High-Impact Extratropical Cyclones along the Northeast Coast of the United States in a Long Coupled Climate Model Simulation
Journal of Climate
High-impact extratropical cyclones (ETCs) cause considerable damage along the northeast coast of the United States through strong winds and inundation, but these relatively rare events are difficult to analyze owing to limited historical records. Using a 1505-yr simulation from the GFDL FLOR coupled model, statistical analyses of extreme events are performed including exceedance probability computations to compare estimates from shorter segments to estimates that could be obtained from a record of considerable length. The most extreme events possess characteristics including exceptionally low central pressure, hurricane-force winds, and a large surge potential, which would greatly impact nearby regions. Return level estimates of metrics of ETC intensity using shorter, historical-length segments of the FLOR simulation are underestimated compared to levels determined using the full simulation. This indicates that if the underlying distributions of observed ETC metrics are similar to those of the 1505-yr FLOR distributions, the actual frequency of extreme ETC events could also be underestimated. Comparisons between FLOR and reanalysis products suggest that not all features of simulated high-impact ETCs are representative of observations. Spatial track densities are similar, but FLOR exhibits a negative bias in central pressure and a positive bias in wind speed, particularly for more intense events. Although the existence of these model biases precludes the quantitative use of model-derived return statistics as a substitute for those derived from shorter observational records, this work suggests that statistics from future models of higher fidelity could be used to better constrain the probability of extreme ETC events and their impacts.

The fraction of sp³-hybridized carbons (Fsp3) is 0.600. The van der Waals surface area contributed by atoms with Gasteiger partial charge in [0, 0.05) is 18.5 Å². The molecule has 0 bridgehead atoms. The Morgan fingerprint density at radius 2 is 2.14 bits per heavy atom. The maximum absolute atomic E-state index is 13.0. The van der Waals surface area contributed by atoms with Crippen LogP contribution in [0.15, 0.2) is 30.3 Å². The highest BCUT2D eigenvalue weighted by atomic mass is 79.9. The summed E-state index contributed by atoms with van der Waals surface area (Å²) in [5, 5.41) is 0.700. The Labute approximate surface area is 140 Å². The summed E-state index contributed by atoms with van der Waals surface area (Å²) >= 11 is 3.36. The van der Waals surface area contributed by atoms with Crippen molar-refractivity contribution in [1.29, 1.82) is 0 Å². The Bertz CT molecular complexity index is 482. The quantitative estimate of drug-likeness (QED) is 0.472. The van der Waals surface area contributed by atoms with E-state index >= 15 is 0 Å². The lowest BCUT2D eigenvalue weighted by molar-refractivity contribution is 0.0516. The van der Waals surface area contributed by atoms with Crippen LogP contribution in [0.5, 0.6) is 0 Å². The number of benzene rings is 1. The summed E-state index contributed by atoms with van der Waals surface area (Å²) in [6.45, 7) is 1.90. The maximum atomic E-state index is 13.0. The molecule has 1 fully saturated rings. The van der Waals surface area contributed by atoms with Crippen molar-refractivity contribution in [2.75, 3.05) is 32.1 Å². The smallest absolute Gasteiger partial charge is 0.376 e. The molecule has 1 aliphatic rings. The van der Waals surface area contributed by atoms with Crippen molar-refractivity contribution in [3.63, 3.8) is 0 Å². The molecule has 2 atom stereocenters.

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Catalano, A. J., Broccoli, A. J., Kapnick, S. B., & Janoski, T. P. (2019). High-Impact Extratropical Cyclones along the Northeast Coast of the United States in a Long Coupled Climate Model Simulation. Journal of Climate, 32(7), 2131–2143.